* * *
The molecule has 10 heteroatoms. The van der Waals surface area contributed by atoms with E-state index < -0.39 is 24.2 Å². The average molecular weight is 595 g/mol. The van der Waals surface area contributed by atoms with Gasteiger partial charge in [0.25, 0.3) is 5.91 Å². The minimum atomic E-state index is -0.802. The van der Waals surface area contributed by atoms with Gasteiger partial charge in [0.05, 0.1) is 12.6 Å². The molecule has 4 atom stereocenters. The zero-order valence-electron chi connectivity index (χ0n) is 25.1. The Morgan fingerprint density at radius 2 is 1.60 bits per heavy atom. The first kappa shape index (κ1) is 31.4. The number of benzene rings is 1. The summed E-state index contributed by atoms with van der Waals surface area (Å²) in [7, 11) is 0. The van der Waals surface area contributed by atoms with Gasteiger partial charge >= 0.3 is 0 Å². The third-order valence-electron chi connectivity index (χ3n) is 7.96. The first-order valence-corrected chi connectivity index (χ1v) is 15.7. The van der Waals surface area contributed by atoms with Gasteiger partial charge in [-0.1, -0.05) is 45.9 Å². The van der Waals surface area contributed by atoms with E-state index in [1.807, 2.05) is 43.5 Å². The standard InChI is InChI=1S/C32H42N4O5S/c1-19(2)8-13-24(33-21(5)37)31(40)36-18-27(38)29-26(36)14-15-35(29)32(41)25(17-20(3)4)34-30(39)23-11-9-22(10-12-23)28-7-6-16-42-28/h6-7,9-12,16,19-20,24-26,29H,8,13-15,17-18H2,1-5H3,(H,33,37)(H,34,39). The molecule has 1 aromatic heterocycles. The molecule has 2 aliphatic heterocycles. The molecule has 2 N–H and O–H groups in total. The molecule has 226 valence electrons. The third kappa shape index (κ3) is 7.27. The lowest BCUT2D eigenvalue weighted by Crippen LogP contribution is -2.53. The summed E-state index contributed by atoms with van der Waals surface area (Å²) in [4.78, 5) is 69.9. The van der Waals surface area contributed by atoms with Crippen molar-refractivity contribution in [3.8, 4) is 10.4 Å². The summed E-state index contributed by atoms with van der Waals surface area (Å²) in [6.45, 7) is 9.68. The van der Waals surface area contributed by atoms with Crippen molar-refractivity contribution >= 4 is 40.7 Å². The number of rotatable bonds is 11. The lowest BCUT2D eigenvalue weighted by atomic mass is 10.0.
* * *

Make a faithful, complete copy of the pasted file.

The molecule has 10 heteroatoms. The van der Waals surface area contributed by atoms with E-state index < -0.39 is 24.2 Å². The average molecular weight is 595 g/mol. The van der Waals surface area contributed by atoms with Gasteiger partial charge in [0.25, 0.3) is 5.91 Å². The minimum atomic E-state index is -0.802. The van der Waals surface area contributed by atoms with Gasteiger partial charge in [0.05, 0.1) is 12.6 Å². The molecule has 4 atom stereocenters. The zero-order valence-electron chi connectivity index (χ0n) is 25.1. The Morgan fingerprint density at radius 2 is 1.60 bits per heavy atom. The first kappa shape index (κ1) is 31.4. The number of benzene rings is 1. The summed E-state index contributed by atoms with van der Waals surface area (Å²) in [7, 11) is 0. The van der Waals surface area contributed by atoms with Gasteiger partial charge >= 0.3 is 0 Å². The third-order valence-electron chi connectivity index (χ3n) is 7.96. The first-order valence-corrected chi connectivity index (χ1v) is 15.7. The van der Waals surface area contributed by atoms with Gasteiger partial charge in [-0.1, -0.05) is 45.9 Å². The van der Waals surface area contributed by atoms with E-state index in [1.807, 2.05) is 43.5 Å². The standard InChI is InChI=1S/C32H42N4O5S/c1-19(2)8-13-24(33-21(5)37)31(40)36-18-27(38)29-26(36)14-15-35(29)32(41)25(17-20(3)4)34-30(39)23-11-9-22(10-12-23)28-7-6-16-42-28/h6-7,9-12,16,19-20,24-26,29H,8,13-15,17-18H2,1-5H3,(H,33,37)(H,34,39). The molecule has 1 aromatic heterocycles. The molecule has 2 aliphatic heterocycles. The molecule has 2 N–H and O–H groups in total. The molecule has 226 valence electrons. The third kappa shape index (κ3) is 7.27. The lowest BCUT2D eigenvalue weighted by Crippen LogP contribution is -2.53. The summed E-state index contributed by atoms with van der Waals surface area (Å²) in [4.78, 5) is 69.9. The van der Waals surface area contributed by atoms with Crippen molar-refractivity contribution in [3.8, 4) is 10.4 Å². The summed E-state index contributed by atoms with van der Waals surface area (Å²) in [6.45, 7) is 9.68. The van der Waals surface area contributed by atoms with Crippen molar-refractivity contribution >= 4 is 40.7 Å². The number of rotatable bonds is 11. The lowest BCUT2D eigenvalue weighted by atomic mass is 10.0.